SKU: A00876 Category:


Description: Tilden sat down to write to his friend and advisor John Bigelow on September 5, 1874 after reading an op-ed in the newspaper regarding their pessimistic view of his chances at winning the governorship of New York two months later. He clipped the article to the letter for Bigelow’s reference, and wrote: "I send a leader from this morning’s Herald. It is charged in tone. The position that man is disaster because of such services as are described becomes more untenable the more discussion there is. The argument is same today than before." Tilden continues on with some political commentary and strategy for his campaign: "It seems to me that it affords a splendid opportunity for an article in the Post which should discuss the "Morals of Politics." Whether it be indeed true, in the case related in the article, there arises "a glorious and honorable ineligibility." We must be on the theory that the offense felt by the remaining [heathens?] of Tweed is a greater force in the community and will influence more votes even when there are no commanding issues… To deny this conclusion is to say that mere men will be moved, under the conditions stated, to vote for a candidate that can be taken away from him is a line of argument, which, while it is merely an abstract expectation, lends to good in the present case…"

Written on a single sheet of plain white writing paper, the letter uses all four pages. Measures approximately 6" x 9.75" when unfolded. Also included here is a re-print of the New York Herald Article Tilden originally clipped to the letter (the original was lost over the years), courtesy of the Library of Congress’ collections. Item #A00876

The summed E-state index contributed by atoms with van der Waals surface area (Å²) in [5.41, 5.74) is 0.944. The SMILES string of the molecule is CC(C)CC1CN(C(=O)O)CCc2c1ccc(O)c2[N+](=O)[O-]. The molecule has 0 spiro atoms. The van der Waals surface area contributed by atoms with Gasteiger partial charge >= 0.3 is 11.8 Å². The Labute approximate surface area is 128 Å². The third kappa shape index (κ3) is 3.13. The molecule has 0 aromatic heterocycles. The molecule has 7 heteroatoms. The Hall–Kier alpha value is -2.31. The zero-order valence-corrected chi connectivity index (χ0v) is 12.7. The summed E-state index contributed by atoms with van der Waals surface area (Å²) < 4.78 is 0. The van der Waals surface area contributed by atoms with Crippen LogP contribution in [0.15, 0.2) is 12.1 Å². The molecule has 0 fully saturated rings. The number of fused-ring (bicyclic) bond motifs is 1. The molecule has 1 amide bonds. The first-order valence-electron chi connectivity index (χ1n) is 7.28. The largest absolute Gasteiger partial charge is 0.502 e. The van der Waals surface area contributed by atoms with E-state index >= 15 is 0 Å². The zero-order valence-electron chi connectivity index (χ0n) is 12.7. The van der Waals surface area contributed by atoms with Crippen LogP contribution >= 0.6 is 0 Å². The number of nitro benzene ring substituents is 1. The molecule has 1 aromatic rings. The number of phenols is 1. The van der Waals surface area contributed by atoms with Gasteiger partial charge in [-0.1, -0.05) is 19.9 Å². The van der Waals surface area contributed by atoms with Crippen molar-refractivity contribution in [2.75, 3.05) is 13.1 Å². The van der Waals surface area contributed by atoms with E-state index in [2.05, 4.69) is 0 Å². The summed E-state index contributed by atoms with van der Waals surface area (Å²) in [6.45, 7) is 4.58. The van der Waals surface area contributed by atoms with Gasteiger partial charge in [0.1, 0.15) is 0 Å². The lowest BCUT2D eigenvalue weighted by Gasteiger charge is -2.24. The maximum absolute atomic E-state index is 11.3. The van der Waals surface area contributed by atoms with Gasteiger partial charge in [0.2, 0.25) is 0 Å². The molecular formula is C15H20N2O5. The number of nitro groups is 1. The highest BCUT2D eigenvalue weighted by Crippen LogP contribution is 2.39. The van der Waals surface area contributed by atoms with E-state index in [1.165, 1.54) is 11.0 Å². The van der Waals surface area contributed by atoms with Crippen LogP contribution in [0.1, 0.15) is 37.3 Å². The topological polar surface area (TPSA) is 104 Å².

Samuel J. Tilden (1814-1886) was a New York attorney, businessman, and politician. A reformer, he helped to bring down both the Tweed Ring at Tammany Hall and the New York Canal Ring. He was a member of the State Assembly before his election as Governor in 1874. In 1876 he won an outright majority of the popular vote for US President, but lost the Electoral College by one vote. He made a number of philanthropic donations in his will, including the funds to create the New York Public Library.

John Bigelow (1817-1911) was a newspaper man, diplomat, public servant, and author. He was Co-Owner and Co-Editor of the New York Post, American Consul in Paris, and Ambassador to France before serving briefly as Editor of the New York Times and then as New York’s Secretary of State. He later used his many connections to influence the location of the Panama Canal. As Executor of Tilden’s estate, he helped to create the NYPL.

Condition: A rust stain from the paper clip that once held the New York Herald article, a fingerprint/smudge of ink in the blank margin of page four, otherwise in very good condition, and an intriguing insider view of an 1870s political campaign.